Oklahoma City Thunder GM Sam Presti will be a busy spectator over the next week or so, as both the Thunder and their NBADL affiliate Tulsa 66ers, will be engaged in playoff series. Ironically, Presti's teams will be facing the Houston Rockets and their NBADL affiliate the Rio Grande Valley Vipers. Regarding the 66ers, Presti has put his faith and trust behind Darko Rajakovic, the first European born head coach under the NBA umbrella.
Presti met Rajakovic while he was a scout for the San Antonio Spurs. Rajakovic was then coaching and developing talent for the U-18, and U-20 teams at Red Star Belgrade. Soon after, Rajakovic became apart of the Spurs' Summer League coaching staff and continued the gig for a total of six years. It was Rajakovic's first taste of coaching NBA talent and learning the inner workings of the NBA game.
Currently in his first season as an NBADL head coach, Rajakovic has not dissapointed, and looks poised for a successful career in coaching on American soil. The Serbian national spoke with RidiculousUpside.com, as he prepares his team for their matchup with the talented Rio Grande Valley Vipers.
After wrapping up a team practice earlier this week, I asked coach Rajakovic if he had his team prepare differently for the playoffs, as opposed to their mindset and strategy during the regular season? "No we believe in our system, we are playing the same basketball. We may have tweaked a few details, but offensively and defensively we are approaching each game the same." Rajakovic said.
Tulsa has experienced a bevy of assignments over the course of the season, but Rajakovic commented that he hasn't let that deter from his game preparation. "Regarding assignment players, our game plan and strategy remains the same. We just look at our assignment players as different personnel that we have to work with. It has been a great process actually."
The fact that Rajakovic worked with different players who were routinely added and taken away from his roster throughout the season, wasn't the only new experience for the 33-year old coach. The logistical part of the entire season was a new challenge for Rajakovic as well. "In Europe our season would take 7-8 months, but in the D-League we played 50 games in a little over 4 months. It was certainly a new experience for me in that regard, and trying to develop players the same way was a challenge. However, it's been great to implement Oklahoma City's system and has helped with the structure of things." Rajakovic added.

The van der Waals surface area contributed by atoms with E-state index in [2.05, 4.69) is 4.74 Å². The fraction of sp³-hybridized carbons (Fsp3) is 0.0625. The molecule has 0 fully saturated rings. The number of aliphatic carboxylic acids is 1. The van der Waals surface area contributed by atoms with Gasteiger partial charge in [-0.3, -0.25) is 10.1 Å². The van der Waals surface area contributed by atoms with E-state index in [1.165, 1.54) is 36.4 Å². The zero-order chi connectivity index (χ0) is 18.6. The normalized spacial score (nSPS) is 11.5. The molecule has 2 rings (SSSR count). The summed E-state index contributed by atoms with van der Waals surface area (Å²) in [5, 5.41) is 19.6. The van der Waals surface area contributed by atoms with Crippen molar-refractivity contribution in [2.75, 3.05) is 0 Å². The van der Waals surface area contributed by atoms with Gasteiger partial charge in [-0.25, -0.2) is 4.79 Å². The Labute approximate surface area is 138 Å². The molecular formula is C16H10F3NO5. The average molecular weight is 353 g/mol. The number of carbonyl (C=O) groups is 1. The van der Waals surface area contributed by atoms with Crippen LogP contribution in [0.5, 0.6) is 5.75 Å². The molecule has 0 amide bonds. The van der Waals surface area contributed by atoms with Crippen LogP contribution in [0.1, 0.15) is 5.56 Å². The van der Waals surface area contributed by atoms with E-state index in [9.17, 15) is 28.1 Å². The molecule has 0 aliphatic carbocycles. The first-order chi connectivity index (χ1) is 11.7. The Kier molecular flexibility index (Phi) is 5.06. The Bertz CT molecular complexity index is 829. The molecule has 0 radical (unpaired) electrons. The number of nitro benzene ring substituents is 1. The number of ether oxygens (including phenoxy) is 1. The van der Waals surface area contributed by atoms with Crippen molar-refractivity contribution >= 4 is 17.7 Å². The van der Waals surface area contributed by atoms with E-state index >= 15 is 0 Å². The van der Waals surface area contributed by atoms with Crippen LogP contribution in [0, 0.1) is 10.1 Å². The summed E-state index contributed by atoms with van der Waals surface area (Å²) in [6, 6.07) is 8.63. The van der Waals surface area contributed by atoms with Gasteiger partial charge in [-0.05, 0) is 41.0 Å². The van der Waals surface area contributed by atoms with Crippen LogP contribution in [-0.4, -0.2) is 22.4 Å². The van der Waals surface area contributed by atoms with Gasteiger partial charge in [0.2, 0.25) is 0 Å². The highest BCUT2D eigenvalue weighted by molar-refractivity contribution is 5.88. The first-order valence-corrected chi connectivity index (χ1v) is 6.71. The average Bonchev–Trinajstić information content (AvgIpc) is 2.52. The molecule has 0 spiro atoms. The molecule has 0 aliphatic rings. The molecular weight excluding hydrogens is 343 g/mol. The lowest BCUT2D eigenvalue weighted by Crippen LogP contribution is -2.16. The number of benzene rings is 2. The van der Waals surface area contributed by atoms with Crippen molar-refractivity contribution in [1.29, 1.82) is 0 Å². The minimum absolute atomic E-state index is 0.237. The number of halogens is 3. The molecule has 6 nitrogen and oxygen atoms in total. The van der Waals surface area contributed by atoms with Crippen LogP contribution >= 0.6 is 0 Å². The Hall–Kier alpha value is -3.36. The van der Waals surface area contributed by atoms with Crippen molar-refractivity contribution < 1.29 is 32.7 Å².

Rajakovic also noticed a difference in the behavior of the fans here in the United States versus over in Europe. "It's a big difference, they (fans) have a passion that is much more different than here in the U.S. In Europe, it can seem like life or death regarding the outcome of the game for fans. But I'm happy with our fan base here in Tulsa, it is growing and the better we perform, the more it will grow."
Earlier in the season when Rajakovic was first hired, it was reported here that Rajakovic quickly ran into an unexpected problem. He couldn't locate a drinkable cup of coffee or espresso. As a fellow espresso connoisseur myself, I felt the need to follow up with coach Rajakovic on his coffee endeavors. "Yes, I've found a couple of good spots in Tulsa for sure. We also found some time to find a couple great coffee shops while in Canton during our last series too. It's something I'm always working on and looking for." Rajakovic concluded.
Despite the minor differences in terms of setting, scheduling, and espresso roasts, Rajakovic has excelled as a head coach this season. His prior experience developing young talent for a number of years in Europe, has translated exceptionally well for the adventurous coach. It seems as though Presti found exactly the right guy for the Tulsa 66ers job. As Rajakovic continues to acclimate himself in the NBA D-League setting, the coach will no doubt have success implementing his prior European based coaching knowledge, with future aspiring NBA players in Tulsa.